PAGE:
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Best stand mixer for bread dough

I have a ~10-year-old KitchenAid Ultra power (300-watt) mixer. I have noticed that recently it seems more bogged down when kneading bread dough and mixing thicker cookie doughs. I have toyed with the idea for a while of upgrading to a new mixer, but looking at the options I am getting more confused as to which mixer is the best option for me. I generally use my mixer for thicker doughs and rarely use speeds higher than 6. If I go with the Artisan, I'm not sure it's a big enough power and capacity gain to make it worth the risk of getting a new machine (my current one isn't perfect, but at least I know its flaws.) At the same time, I'm not sure about the Pro 600 because of the price difference, plus it seems to have quite a few negative reviews compared to the Artisan. I'd love any input and advice! TIA!

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  1. "They" say that the new Kitchen Aid mixers are not as good as the old ones and won't stand up to a lot of bread dough kneading.

    I did a lot of research and ended up getting a Bosch. It works ok but I have nothing to compare it too.

    2 Replies
    1. re: kengk

      I've heard the same thing. And that Hobart no longer makes Kitchen Aid mixers. Anybody know whether either of these statements is correct?

      Used to own a Kitchen Aid that I bought in 1988. It never failed me. Gave it away during a move. Haven't replaced it because I primarily used it to make pizza and bread dough. These days I eat less of both, and I've joined the no-knead dough cult besides. The only mixer I need now is a large spoon for a minute or so.

      1. re: emu48

        If you have an old Hobart KA mixer, you have a great one. The newer models are inferior and built on their old name, not current quality.

    2. I love my KA Pro 600.

      1. The Electrolux assistent aka DLX aka Verona which is now called the Ankarsrum

        http://www.pleasanthillgrain.com/elec...

        A huge improvement over the Kitchen Aid IMO. I love mine.

        1. Unless you're just looking for a reason to buy a shiny new machine, I think it sounds like yours could probably benefit from some TLC to the internals. Either diy (look on the internet for instructions) or send it out to be done. You'd be amazed what some grease and perhaps the odd replacement part can do.

          +1 to the comments about new vs. old KA's. I have an old one, but I have worked with new ones quite a bit and despite being higher wattage, they seem not as well built. My circa 1990 "Heavy Duty" bowl lift model shall be wrested from my cold dead hands, although I do pine for a 10qt. Hobart as a companion (I often do tens of pounds of dough at a time)

          If you are really serious about something for bread doughs, consider checking out thefreshloaf.com or other bread and grain-specific boards.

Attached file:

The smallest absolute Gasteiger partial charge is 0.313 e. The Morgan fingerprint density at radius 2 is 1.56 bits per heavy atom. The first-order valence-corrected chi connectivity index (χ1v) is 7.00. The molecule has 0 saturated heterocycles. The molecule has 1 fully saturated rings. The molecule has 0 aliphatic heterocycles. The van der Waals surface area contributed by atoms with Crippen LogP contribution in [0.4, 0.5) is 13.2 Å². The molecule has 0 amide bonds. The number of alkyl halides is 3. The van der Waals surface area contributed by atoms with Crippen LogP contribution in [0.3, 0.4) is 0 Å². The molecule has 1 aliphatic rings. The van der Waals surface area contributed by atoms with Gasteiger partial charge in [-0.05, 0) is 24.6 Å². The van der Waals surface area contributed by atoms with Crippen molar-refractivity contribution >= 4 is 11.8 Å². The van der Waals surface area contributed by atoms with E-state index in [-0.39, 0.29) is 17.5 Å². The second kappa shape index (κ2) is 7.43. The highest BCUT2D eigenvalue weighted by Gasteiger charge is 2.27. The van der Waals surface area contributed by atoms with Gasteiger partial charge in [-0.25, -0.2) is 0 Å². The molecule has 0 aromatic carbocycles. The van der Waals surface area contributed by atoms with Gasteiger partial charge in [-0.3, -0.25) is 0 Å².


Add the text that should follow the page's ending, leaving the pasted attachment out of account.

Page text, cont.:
1. I like my KA Pro 600. I would have preferred to get a Hobart N-50, but for the price, I can break 5 of the KA-600s.

            Primarily complaint against the Pro is that out of the box, it kinda sucks for very small batches of anything.

            2 Replies
            1. re: wattacetti

              Wattacetti, there's a 3 quart bowl with a special beater made for the 6 quart machine - I think that it's called a "combi". I got one several years ago when only WIlliams Sonoma carried it, but a friend just got one on sale at Kitchen Connection. It makes the Pro 600 Kitchenaid much more versatile. I have no complaints!

              1. re: wattacetti

                I would have preferred to get an N50 too. Just an fyi. Used working Hobart N50s can go as low as the price of your Kitchenaid on ebay. When my my kitchenaid dies, a Hobart is what im getting. Its a gift from my aunt who frequently comes over so I cant sell it either. Im afraid it will be years before I get a Hobart. At least the Kitchenaid looks great on my countertop. The Hobart desperately needs a makeover.

              2. I got one of those KAs with the crank, not the tilting head, in the late 70s. It has seen action pretty much weekly since then without maintenance or adjustment and does fine with stiffer bread dough. It has been so solid and so used I'd feel perfectly comfortable getting an older one on ebay or the like.

                1. Check out "Bread Beckers" at http://www.breadbeckers.com/store/pc/...

                  I would like a Hobart but, a Verona Assistent® (Magic Mill/Electrolux Assistent) is a lot more practical for me.

                  5 Replies
                  1. re: Sid Post

                    As an FYI, I have a Hobart N-50. While not bread dough, it can get bogged down making buckwheat pasta dough. I have been shopping for an Ankarsum / Electrolux assistant to try, though I don't know if it will be much better.

                    1. re: khuzdul

                      If the Hobart N-50 isn't "cutting it", wouldn't a bigger mixer be the logical move?